n English in Africa - Mountainous freedom : the awkward romance of two Capetonian poets
|Article Title||Mountainous freedom : the awkward romance of two Capetonian poets|
|© Publisher:||Institute for the Study of English in Africa (ISEA)|
|Journal||English in Africa|
|Affiliations||1 Rhodes University|
|Publication Date||May 2014|
|Pages||75 - 90|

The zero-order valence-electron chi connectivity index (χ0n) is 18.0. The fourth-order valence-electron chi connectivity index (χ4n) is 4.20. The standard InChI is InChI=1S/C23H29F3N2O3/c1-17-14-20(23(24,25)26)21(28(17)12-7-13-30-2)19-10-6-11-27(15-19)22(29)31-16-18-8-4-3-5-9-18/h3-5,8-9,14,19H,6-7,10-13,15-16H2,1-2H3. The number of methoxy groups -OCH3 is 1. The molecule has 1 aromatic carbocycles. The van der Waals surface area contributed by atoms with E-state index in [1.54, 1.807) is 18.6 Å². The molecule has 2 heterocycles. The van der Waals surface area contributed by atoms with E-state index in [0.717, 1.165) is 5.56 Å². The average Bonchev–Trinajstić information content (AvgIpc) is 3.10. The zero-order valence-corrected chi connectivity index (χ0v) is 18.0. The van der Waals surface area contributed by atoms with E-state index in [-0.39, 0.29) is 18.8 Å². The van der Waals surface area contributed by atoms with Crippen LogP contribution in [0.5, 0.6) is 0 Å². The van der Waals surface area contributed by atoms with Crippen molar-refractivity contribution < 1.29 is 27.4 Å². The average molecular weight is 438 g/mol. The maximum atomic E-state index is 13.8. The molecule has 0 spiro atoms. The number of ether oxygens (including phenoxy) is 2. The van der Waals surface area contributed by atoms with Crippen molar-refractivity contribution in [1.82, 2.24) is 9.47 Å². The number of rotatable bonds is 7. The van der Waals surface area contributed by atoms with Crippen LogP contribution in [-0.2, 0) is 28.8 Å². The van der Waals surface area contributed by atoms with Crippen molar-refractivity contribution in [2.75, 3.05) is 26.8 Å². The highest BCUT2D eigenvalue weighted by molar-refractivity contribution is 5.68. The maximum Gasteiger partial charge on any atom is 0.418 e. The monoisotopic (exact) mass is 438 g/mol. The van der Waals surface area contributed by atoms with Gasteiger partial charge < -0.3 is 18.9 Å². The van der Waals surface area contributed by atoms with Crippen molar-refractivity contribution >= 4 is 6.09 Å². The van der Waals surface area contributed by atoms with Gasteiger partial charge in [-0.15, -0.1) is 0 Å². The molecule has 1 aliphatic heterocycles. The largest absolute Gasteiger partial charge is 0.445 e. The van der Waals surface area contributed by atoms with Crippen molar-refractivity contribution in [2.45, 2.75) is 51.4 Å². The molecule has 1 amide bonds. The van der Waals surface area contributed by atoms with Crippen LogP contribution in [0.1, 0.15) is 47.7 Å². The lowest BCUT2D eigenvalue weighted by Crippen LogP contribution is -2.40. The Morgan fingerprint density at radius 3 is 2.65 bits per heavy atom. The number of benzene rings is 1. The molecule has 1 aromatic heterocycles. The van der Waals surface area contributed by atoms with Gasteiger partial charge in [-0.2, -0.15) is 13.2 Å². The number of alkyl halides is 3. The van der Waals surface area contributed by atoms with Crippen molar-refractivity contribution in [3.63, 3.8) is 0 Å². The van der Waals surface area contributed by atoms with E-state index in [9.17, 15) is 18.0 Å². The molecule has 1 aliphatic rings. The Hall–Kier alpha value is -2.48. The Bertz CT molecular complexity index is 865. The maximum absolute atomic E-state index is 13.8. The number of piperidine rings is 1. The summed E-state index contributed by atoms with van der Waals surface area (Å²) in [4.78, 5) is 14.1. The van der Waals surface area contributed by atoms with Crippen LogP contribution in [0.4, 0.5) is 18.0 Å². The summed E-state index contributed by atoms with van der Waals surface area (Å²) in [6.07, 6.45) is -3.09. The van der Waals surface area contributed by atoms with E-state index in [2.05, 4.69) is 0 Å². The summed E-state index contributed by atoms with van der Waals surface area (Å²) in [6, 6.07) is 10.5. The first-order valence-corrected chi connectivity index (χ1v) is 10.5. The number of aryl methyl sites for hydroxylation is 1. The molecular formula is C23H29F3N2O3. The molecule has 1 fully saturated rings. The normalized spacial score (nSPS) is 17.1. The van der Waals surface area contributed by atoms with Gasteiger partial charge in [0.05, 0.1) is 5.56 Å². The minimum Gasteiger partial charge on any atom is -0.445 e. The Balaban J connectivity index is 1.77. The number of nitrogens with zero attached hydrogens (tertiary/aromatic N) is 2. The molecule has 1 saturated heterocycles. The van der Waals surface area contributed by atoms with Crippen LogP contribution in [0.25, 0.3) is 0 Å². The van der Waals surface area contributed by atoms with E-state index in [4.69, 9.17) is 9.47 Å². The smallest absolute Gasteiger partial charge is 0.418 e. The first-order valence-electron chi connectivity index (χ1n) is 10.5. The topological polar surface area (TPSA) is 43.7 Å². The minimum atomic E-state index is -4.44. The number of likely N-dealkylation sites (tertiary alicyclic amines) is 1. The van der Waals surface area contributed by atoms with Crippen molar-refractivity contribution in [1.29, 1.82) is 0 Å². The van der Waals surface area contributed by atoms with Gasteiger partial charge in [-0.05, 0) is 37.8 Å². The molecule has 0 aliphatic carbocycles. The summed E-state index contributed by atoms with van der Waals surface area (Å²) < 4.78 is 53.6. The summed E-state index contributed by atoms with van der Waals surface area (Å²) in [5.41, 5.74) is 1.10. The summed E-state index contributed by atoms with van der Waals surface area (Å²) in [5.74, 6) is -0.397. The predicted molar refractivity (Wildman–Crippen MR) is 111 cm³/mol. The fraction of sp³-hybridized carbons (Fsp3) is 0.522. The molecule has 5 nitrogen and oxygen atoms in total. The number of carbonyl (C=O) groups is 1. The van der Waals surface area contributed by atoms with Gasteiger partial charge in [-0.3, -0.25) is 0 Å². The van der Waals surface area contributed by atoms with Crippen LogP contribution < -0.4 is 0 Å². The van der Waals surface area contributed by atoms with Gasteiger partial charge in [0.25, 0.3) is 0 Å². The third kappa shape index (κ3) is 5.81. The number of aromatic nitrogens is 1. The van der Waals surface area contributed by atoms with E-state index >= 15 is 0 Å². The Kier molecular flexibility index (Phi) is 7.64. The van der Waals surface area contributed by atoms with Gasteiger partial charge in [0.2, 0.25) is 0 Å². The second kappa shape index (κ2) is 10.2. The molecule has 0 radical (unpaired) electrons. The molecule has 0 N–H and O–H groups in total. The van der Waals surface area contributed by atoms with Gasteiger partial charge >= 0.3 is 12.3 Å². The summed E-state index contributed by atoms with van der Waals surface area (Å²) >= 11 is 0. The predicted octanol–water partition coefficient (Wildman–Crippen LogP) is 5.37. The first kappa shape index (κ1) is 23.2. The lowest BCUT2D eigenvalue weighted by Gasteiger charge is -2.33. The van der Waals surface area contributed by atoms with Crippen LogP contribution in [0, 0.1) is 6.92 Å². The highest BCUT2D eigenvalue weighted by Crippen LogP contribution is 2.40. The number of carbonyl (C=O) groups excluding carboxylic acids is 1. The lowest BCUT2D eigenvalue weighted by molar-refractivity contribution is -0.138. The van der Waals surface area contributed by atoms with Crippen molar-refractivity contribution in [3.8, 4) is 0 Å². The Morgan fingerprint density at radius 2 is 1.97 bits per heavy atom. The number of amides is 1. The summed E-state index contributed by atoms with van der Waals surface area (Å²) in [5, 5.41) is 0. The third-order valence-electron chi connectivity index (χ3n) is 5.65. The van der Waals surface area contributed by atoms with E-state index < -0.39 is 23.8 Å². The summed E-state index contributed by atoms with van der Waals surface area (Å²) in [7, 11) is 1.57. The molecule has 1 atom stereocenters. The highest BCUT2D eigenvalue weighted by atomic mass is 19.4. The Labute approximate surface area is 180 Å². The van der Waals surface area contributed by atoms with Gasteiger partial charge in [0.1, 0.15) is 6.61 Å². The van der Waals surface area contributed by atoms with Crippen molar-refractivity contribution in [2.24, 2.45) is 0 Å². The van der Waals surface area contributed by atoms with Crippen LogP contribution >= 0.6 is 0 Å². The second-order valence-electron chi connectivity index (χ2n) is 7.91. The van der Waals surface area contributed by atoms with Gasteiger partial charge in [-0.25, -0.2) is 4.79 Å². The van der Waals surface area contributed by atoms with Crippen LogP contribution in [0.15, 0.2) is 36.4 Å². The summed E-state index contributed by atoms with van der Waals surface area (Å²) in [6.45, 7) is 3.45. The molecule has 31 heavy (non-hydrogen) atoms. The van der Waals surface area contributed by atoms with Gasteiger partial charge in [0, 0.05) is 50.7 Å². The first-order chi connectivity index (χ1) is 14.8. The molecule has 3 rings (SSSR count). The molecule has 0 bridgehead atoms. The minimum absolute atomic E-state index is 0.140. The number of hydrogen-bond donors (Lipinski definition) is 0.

This was by way of commenting on Butler's view of Sydney Clouts's poetry. Clouts, considered by some the finest South African poet of his generation, had received a posthumous shredding in Watson's earlier essay, "Sydney Clouts and the Limits of Romanticism" (1986). Those limits were reached, in Watson's view, partly in Romanticism's "negation of modernity," and partly in failing to gain traction in the late-colonial dislocations of apartheid South Africa. Interestingly, Clouts had also contemplated the settler-inherited dilemmas of language and belonging via the thoughts of another South American poet, Jorge Luis Borges.
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